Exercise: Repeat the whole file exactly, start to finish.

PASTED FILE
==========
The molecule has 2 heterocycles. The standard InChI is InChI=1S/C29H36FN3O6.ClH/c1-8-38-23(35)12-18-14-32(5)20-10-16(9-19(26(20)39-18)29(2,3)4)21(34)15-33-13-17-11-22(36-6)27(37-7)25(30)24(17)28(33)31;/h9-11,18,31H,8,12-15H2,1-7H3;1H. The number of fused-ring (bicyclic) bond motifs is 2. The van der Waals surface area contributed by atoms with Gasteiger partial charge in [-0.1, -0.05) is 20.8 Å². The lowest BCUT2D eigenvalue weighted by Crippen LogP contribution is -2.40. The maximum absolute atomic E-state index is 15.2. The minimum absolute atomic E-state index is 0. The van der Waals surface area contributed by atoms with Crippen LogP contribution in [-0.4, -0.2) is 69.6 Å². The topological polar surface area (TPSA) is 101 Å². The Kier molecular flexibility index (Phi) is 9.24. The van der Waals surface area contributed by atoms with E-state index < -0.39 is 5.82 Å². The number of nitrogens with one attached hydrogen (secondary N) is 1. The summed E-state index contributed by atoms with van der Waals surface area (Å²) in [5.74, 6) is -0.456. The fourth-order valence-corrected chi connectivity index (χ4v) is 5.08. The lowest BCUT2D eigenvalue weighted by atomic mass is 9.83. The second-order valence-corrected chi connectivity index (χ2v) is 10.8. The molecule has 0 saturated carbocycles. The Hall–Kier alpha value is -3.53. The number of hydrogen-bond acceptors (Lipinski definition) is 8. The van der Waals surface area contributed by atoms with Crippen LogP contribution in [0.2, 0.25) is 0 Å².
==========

The molecule has 2 heterocycles. The standard InChI is InChI=1S/C29H36FN3O6.ClH/c1-8-38-23(35)12-18-14-32(5)20-10-16(9-19(26(20)39-18)29(2,3)4)21(34)15-33-13-17-11-22(36-6)27(37-7)25(30)24(17)28(33)31;/h9-11,18,31H,8,12-15H2,1-7H3;1H. The number of fused-ring (bicyclic) bond motifs is 2. The van der Waals surface area contributed by atoms with Gasteiger partial charge in [-0.1, -0.05) is 20.8 Å². The lowest BCUT2D eigenvalue weighted by Crippen LogP contribution is -2.40. The maximum absolute atomic E-state index is 15.2. The minimum absolute atomic E-state index is 0. The van der Waals surface area contributed by atoms with Crippen LogP contribution in [-0.4, -0.2) is 69.6 Å². The topological polar surface area (TPSA) is 101 Å². The Kier molecular flexibility index (Phi) is 9.24. The van der Waals surface area contributed by atoms with E-state index < -0.39 is 5.82 Å². The number of nitrogens with one attached hydrogen (secondary N) is 1. The summed E-state index contributed by atoms with van der Waals surface area (Å²) in [5.74, 6) is -0.456. The fourth-order valence-corrected chi connectivity index (χ4v) is 5.08. The lowest BCUT2D eigenvalue weighted by atomic mass is 9.83. The second-order valence-corrected chi connectivity index (χ2v) is 10.8. The molecule has 0 saturated carbocycles. The Hall–Kier alpha value is -3.53. The number of hydrogen-bond acceptors (Lipinski definition) is 8. The van der Waals surface area contributed by atoms with Crippen LogP contribution in [0.2, 0.25) is 0 Å².